By Neha Mehta on Tuesday 15 September 2020
A major problem women entrepreneurs face is accessing finance for their businesses, says FemTech's Neha Mehta.
Businesses all over the world have taken a hit due to COVID-19 followed by lockdown and social distancing. While some sectors like logistics, ed-tech, pharmaceutical and consumer goods are thriving, most other businesses need to prepare to deal with the long-term economic impact coronavirus will leave on their businesses.
Due to COVID-19, the International Monetary Fund (IMF) World Economic Outlook projects GDP will fall to negative 6 per cent for five of the Association of South-East Asian Nations (ASEAN) countries: Indonesia, Malaysia, Philippines, Thailand and Vietnam. The Asian Development Bank forecasts ASEAN GDP growth to be just 1 per cent in 2020.
While entrepreneurs faced many difficulties in raising money and establishing a sense of trust among the customers, it was especially difficult for women entrepreneurs. The struggle to be taken seriously was a reality for them. And this pandemic has added to their difficulties.
What problems do women face during COVID-19?
The year 2020 marks 25 years of the adoption of the Beijing Declaration and Platform for Action, which was once declared as the most progressive blueprint for advancing women’s rights. Despite the years that have passed since, this continues to be far from reality for many working women, especially women entrepreneurs, who have had to deal with significant changes in their lifestyles in the wake of the pandemic, both personally and professionally.
Women face lots of challenges trying to balance work with the increased household responsibilities, including childcare due to school closures. Women bear an unequal share of unpaid care responsibilities, which have increased due to the pandemic. Across the Organisation for Economic Co-operation and Development (OECD) countries, women are also spending two hours more per day on unpaid work at home than men, post COVID-19 pandemic.
Often women operate businesses with lower levels of capitalization and are more reliant on self-financing. Consequently, a decrease in revenue due to the COVID-19 crisis has immediate implications for entrepreneurs’ incomes and their ability to finance their cost of living. Women entrepreneurs may be at greater risk of having to close for prolonged periods, with substantially reduced or no revenue.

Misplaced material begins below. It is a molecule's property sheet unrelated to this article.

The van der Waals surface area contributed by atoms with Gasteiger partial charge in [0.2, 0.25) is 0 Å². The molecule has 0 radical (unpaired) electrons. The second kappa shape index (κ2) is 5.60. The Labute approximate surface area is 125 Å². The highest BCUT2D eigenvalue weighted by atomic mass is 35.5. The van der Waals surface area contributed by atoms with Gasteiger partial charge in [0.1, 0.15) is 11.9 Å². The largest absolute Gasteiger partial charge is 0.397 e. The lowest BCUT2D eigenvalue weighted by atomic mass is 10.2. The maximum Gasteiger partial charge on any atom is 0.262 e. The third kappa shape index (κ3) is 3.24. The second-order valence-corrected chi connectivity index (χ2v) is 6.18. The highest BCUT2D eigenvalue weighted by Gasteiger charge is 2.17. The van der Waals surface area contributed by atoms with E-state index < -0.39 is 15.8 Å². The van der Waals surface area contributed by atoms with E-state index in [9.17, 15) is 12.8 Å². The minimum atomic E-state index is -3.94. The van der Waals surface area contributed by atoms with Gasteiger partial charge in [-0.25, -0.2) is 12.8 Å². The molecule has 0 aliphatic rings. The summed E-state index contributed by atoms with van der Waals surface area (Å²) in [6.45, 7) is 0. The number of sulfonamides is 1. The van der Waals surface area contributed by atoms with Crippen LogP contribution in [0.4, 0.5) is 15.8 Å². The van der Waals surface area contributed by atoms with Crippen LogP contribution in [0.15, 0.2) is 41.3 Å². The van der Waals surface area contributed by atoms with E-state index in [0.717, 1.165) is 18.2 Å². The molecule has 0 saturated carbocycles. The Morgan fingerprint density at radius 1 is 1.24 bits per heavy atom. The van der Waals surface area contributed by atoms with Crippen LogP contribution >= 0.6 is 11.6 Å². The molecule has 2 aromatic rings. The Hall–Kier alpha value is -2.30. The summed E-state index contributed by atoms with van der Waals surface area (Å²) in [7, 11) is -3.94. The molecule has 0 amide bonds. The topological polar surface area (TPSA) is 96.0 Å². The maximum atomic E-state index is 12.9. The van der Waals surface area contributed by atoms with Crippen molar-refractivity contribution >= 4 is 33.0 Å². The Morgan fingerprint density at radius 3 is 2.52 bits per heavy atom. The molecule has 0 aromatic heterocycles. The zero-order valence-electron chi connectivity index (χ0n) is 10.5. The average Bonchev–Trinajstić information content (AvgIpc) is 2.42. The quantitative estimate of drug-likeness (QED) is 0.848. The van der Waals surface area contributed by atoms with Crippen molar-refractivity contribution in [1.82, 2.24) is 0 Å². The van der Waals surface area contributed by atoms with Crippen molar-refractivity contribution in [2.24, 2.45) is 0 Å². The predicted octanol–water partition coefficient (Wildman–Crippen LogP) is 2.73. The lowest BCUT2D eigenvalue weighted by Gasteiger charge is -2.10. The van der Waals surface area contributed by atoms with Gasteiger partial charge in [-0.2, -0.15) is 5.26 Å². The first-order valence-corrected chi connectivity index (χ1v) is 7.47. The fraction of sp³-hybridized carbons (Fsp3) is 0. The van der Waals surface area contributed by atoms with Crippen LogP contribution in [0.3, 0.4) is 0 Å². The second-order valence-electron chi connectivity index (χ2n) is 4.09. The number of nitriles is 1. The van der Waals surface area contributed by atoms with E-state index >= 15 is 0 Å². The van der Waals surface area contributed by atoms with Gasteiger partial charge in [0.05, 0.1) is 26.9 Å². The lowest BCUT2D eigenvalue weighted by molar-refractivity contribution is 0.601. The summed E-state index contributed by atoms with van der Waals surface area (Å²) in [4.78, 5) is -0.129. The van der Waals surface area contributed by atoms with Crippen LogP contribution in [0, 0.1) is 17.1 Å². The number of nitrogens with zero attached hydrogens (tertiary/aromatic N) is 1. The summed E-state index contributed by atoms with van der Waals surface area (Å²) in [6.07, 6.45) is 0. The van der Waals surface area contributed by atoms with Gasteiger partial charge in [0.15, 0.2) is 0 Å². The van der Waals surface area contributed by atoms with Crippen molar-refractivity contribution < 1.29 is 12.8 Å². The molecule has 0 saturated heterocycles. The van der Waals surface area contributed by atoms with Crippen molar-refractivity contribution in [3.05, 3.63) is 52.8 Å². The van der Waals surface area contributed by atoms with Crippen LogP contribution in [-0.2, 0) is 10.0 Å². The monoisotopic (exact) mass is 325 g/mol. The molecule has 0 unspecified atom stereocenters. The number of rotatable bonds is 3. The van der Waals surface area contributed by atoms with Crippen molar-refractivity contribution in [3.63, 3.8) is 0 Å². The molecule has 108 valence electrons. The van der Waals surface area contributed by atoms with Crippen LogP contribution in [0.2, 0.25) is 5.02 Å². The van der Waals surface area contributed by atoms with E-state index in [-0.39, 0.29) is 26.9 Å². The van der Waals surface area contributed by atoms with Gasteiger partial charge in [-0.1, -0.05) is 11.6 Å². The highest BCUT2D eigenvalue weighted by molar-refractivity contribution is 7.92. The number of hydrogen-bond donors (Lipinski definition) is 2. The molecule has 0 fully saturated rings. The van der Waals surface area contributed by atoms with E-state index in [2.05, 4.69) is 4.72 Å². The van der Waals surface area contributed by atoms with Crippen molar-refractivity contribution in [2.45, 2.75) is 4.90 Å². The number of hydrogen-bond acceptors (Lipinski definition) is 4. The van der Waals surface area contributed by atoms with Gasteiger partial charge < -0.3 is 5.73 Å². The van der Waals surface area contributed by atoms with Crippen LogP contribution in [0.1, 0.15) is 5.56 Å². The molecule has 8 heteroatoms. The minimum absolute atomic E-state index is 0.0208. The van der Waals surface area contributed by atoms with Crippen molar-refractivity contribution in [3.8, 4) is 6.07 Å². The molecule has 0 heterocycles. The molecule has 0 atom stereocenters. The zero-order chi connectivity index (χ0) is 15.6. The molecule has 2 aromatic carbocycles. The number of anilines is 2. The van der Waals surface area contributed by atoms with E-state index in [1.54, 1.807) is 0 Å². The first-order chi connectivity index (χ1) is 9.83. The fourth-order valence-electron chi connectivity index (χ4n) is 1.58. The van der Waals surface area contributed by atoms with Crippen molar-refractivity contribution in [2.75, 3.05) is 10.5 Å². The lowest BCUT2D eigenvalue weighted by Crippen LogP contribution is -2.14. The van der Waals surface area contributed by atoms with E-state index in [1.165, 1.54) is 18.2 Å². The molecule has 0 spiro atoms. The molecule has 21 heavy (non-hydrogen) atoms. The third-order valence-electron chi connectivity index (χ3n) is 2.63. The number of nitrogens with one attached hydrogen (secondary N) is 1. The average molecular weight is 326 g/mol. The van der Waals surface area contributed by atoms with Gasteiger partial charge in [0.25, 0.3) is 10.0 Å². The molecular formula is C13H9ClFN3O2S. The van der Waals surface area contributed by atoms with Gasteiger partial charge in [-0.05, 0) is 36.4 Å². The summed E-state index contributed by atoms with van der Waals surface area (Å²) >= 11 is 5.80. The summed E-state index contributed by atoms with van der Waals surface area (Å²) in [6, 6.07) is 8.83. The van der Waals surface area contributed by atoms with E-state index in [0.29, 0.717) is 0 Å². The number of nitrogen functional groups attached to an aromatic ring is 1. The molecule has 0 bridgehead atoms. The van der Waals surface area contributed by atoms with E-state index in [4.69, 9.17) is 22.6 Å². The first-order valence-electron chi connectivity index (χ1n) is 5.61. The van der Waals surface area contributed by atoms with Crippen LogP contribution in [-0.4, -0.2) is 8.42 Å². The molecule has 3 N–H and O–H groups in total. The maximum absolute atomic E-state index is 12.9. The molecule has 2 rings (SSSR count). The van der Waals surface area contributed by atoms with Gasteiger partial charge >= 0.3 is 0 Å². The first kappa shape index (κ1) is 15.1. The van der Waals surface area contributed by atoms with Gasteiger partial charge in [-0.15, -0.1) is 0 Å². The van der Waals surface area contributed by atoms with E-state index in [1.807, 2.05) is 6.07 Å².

Women’s entrepreneurship in developing countries is at a greater risk, as women’s anticipated vulnerability through the COVID-19 crisis will likely be exacerbated. The exposure to health risks due to inadequate or underdeveloped health-care infrastructure is of immediate concern.
What can be done?
A major problem women entrepreneurs face is accessing finance for their businesses. A new model of lending that is faster, easier, more cost-effective and more transparent is being offered by Fintech lenders for Small and Medium Enterprises (SMEs).
This is done by using advanced analytics platforms and artificial intelligence to assess transactional and alternative data, FinTech lenders are gaining a much deeper understanding of SMEs. They can establish the businesses' creditworthiness, evaluate risk more easily, and issue loans in as little as 24 hours. FinTech lenders are setting up payments infrastructure to facilitate easy payments and sales for SMEs and micro-entrepreneurs, and using such channels to provide them with loans based on payments data.
Transferring all the existing entrepreneurship training and mentoring to online channels. Business advice and consultancy services can also be given to women entrepreneurs on a digital platform. This can include advising women on how to stabilise businesses that are in difficulty and to help them take their business from offline-to-online (o-2-o).
Fintech start-ups are leveraging innovative payment technologies such as sound waves to provide contactless payments services for customers with legacy phones or in areas with slow/no internet coverage. This is especially useful for women entrepreneurs in rural areas.
Going digital helps women entrepreneurs gain customer confidence because this promotes hygienic transactions through contactless transactions. Fintech also makes it easier to track digital transactions. History of transfers, inflow, and disbursements are easily available on their mobile phones.
Fintech can also help entrepreneurs develop an effective strategy in making a profit by providing rich customer insight. Their transaction logs will indicate consumer patterns so they can know which product is in demand, how much more they can earn, and even the demographics of their target customers.
How’s fintech helping to level up?
Xin’An Bank, UNCDF partner association under the i3 Program funded by MetLife Foundation, has launched an AI-based product named as ‘Goddess AI’ in China. This app processes small amounts of loans to women entrepreneurs in under 24 hours.
CaixaBank and the international organisation Vital Voices, whose mission is to support and invest in women leaders across the globe, have created a virtual mentoring platform to help women entrepreneurs and founders of SMEs and start-ups across Europe, who are currently facing professional challenges due to COVID-19.